Does Human Resources need to deal with a split personality?

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When the Westpac group announced Ainslie van Onselen as Head of its RAMS home loans subsidiary last year, it was following its long tradition of using its human resources department as a training ground for leaders. Van Onselen, who started as a lawyer, had spent almost two years as Director of Women’s Markets, Inclusion and Diversity at Westpac and prior to that she was Chief of Staff to CEO Brian Hartzer.

Carnival Australia Executive Chairman, Ann Sherry is another alumnus of Westpac HR as is Ilana Atlas, Non-Executive Director of ANZ Banking Group Limited, Coca-Cola Amatil Limited, Westfield Corporation Limited.

This tells you three key things:

  • HR can produce some excellent leaders
  • Organisations with a commitment to leadership development can find talent and value in an area that is often overlooked
  • Human Resources is a great source of female leaders

In the US, two of the most well-known graduates from the HR department are the former Southwest Airlines CEO Colleen Barrett and the incumbent CEO of General Motors, Mary Barra. Former Qantas CEO, James Strong, also started in HR.

The human resources community has been trying to convince their CEOs that they are a “business partner” and deserve “a seat at the table” for at least a quarter of a century now, but examples like Westpac are still very hard to find – mostly because the profession is dogged by its history and has suffered a long-running identity crisis.

Starting as the personnel department, it has had to evolve from its primarily payments and policing roles into sophisticated areas of strategy, analytics, and training. The fact that it has had to retain control of its old duties, while becoming “head of capability” or “people and culture” has left HR with somewhat of a split personality.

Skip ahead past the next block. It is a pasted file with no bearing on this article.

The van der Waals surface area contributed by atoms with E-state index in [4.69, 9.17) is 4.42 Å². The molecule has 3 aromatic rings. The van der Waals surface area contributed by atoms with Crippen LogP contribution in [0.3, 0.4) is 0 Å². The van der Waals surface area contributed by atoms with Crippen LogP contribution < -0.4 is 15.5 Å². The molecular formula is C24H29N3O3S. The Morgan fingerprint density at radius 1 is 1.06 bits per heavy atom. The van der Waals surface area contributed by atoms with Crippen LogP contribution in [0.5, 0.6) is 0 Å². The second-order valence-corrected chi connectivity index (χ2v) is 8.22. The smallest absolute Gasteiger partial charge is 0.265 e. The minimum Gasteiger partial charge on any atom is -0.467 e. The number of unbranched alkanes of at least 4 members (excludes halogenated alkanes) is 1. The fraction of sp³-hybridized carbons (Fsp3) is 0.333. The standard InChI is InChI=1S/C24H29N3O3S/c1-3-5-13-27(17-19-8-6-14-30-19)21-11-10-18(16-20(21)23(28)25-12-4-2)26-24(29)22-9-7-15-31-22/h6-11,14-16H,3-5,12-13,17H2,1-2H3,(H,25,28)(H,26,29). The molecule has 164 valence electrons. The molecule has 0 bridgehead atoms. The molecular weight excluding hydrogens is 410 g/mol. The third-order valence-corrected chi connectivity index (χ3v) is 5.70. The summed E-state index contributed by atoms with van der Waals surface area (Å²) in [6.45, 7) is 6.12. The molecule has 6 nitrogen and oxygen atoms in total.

This has played out in a long-running, argument between two of HRs leading thinkers: author and business advisor, Ram Charan, and the Rensis Likert Professor of Business at the Ross School, University of Michigan, Dave Ulrich.

Charan would like the profession to be split into two roles. The transactional and administrative work would be reassigned, leaving the head of “talent” to “engage at a higher level”.

Ulrich’s position is that 20 per cent of the profession is already operating at that higher level desired by Charan and that a further 60 per cent is on its way there and can be trained.

So how can HR deal with the perception of a “split personality”?

The key thing for HR is to do what it’s really good at – people and organisational alignment as this is where HR can really add value that is very hard for any other area to match.

3 Leadership Development take-outs from SMG

So what does this mean in practice? Our work with organisations over nearly 20 years across industries, sectors and continents, has led us to conclude as follows:

  1. Leading requires three overriding tasks:
  • Setting the direction